Unlock! Exotic Adventures is the 4th trilogy of escape room style board games from Space Cowboys. These are sold as a set of three within the UK, however in other territories such as the United States the three adventures are sold separately. Combining card play with an always counting down app, 1 – 6 players will be battling nightmarish creatures, monkeys and more. However, is the game experience a nightmare, a tale or a jurassic adventure? Let’s find out!
Note: The images used throughout the review only feature the starting lore card of an adventure or the game box. This allows the review to be spoiler free, but painfully does not show off the rather stunning card or in app art.
As with the other Unlock! boxes a short tutorial deck is included. This is the 2.0 tutorial – present since the second box of the Unlock series. For those returning to the series it’ll be but a brief reminder that can be skipped, whilst new players should attempt it first. Despite being only a small number of cards the tutorial gets players up to speed with how the game systems work, and how the different types of cards interact with each other.
At the start of an adventure players get to read an introduction card before the timer starts. This card often gives lore and meaning to the situation players find themselves in. Flipping the card over the adventure begins and the timer must be started on the app. From here on players are left at the mercy of the cards, following any instructions or clues. Locations will have numbers on them to find in the deck, unlocking new items or locations. To speed this up, and not allow one player all the knowledge of the numbers or letters that could come up, splitting the deck between players is advised.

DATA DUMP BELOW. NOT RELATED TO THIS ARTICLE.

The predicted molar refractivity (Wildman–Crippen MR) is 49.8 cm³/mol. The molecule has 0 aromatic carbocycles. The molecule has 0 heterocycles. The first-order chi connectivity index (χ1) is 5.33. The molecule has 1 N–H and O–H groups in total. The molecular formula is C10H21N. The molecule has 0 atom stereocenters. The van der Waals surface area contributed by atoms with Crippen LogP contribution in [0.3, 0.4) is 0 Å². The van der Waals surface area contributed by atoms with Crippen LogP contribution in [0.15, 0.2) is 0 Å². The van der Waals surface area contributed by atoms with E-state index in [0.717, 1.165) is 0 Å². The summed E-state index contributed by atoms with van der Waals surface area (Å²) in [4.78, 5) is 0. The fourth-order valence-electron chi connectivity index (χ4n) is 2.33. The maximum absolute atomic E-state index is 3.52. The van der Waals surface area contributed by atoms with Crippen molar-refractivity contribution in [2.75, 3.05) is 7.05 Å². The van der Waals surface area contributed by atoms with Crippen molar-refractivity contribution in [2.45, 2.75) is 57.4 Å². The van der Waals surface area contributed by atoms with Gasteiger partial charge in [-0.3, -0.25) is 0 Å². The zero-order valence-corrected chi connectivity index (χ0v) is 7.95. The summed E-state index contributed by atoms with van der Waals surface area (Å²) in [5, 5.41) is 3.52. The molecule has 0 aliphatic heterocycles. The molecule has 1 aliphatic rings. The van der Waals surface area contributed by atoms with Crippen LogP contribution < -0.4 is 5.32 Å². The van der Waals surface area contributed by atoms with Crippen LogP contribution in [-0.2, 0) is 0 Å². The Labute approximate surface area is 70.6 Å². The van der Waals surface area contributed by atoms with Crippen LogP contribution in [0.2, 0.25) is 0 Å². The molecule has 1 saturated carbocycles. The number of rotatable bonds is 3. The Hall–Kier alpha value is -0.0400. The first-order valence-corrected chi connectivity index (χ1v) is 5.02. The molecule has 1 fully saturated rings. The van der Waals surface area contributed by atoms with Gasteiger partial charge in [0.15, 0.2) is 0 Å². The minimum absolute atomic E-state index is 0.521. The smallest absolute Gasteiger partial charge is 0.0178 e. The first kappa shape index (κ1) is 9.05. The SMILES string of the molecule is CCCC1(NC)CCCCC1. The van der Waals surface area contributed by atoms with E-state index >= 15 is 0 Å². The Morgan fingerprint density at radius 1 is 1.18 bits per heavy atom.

Using what you have in front of you, cards come in different forms. Red and Blue cards combine in pairs, think like a plug and a socket (a random example). Be sure to combine these logically though as there are dead ends, where the combined numbers don’t exist, that’ll cost you time or even penalty cards! Penalties are triggered by hitting a button on the app, which makes a less than pleasant buzzer noise – compounding the negative of the situation.
Green cards are machines, which are brought up in the app by typing in their number. These machine puzzles often involve players reading or deciphering clues from other cards, then tapping away in the app. These are a great usage of technology within the board game and are often unique puzzle elements. Yellow code cards are also solved via app input, requiring a 4 digit code. However, unlike machines which all look visually different in the app, code puzzles simply leave players to input the four figures that solve the puzzle. Again, the clues are often found spread around other cards.
So with limited details taken only from the starting lore card, or mechanically what occurred, what are these adventures like? The easiest adventure, deemed by Z-Man, is Night of the Boogeymen. With a child struggling to sleep, nightmares bring some interesting real world limitations for players that make this adventure stand out from the rest. As expected from a 1 padlock rated adventure the puzzles were on the simple side but this allowed the game to flow without too many lulls in the card turning fun. This isn’t to say one or two aren’t there to trip players up but it is the best adventure of the box for maintained progression, rather than short bursts of success.
Included in the box for the first adventure is a square piece of paper. Without explaining what it is used for, the paper sheet is not consumed or destroyed as part of a play through. Nevertheless, the mystery of what is it used for will be slightly lessened if you were to pass the game on after playing. This is a far from a significant thing, with one player correctly guessing what it was used for before we had even started the adventure – just something to be aware of.